giorgialibegashvili

I think you should start to think of developing Service catalog in IT signed by management, where all services/conditions will explained and no one will be able to make pressure on you.

EBradford
EBradford

Even in a situation that your company has committed (via the account manager) to deliver something of which can not comply the schedule, you duty is to attempt to meet the goals of the company. Jeff had two appointments at the same time, and he can not make both. The only solution is to call the newest appointee, and playing dumb, then ask to set an appointment. When they say "today at 3:00," appologize politely stating that the next available opening is in three days (or whatever). Then, handle the multiple bosses issue behind the scenes, away from customer's eyes and ears. Explain the situation to your boss, and ask him to make it clear to other account managers or departmental managers that while they can guarantee your company will provide them with excellent service, that they should not commit to any time period or specific actions without permission of your manager. The key is that a company needs to make commitments that it can keep and then keep them. The company will be ill served by not keeping the commitments is makes to customers. All employees need to work together to (incl. acct. mgrs.) to make a company successful.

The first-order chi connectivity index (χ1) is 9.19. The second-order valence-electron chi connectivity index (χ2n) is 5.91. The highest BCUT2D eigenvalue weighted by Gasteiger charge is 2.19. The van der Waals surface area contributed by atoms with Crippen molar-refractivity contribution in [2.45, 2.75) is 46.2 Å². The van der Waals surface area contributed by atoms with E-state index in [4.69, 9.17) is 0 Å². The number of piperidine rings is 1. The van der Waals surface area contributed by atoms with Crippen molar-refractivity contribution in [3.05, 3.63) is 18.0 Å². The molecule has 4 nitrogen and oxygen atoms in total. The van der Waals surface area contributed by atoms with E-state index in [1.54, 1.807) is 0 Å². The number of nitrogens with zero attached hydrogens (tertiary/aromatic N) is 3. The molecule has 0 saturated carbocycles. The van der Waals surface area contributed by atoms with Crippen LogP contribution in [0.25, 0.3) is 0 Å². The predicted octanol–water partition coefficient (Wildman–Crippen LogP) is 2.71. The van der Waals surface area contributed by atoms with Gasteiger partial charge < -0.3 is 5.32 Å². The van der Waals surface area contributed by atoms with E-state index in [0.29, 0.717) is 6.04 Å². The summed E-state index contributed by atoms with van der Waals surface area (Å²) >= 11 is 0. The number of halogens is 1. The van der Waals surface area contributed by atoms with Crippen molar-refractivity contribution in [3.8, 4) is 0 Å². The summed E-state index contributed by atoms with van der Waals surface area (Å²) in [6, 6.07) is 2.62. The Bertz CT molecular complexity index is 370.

NickNielsen
NickNielsen

I've been in the same situation myself in the past. As is the case in your example, I have been forced to leave egg on the face of a department manager because of other commitments. Fortunately, in my current job, the chain of command is clearly defined and I don't hesitate to say "You'll need to clear that with my supervisor" when I'm presented with a task by somebody from another department.

MHachey
MHachey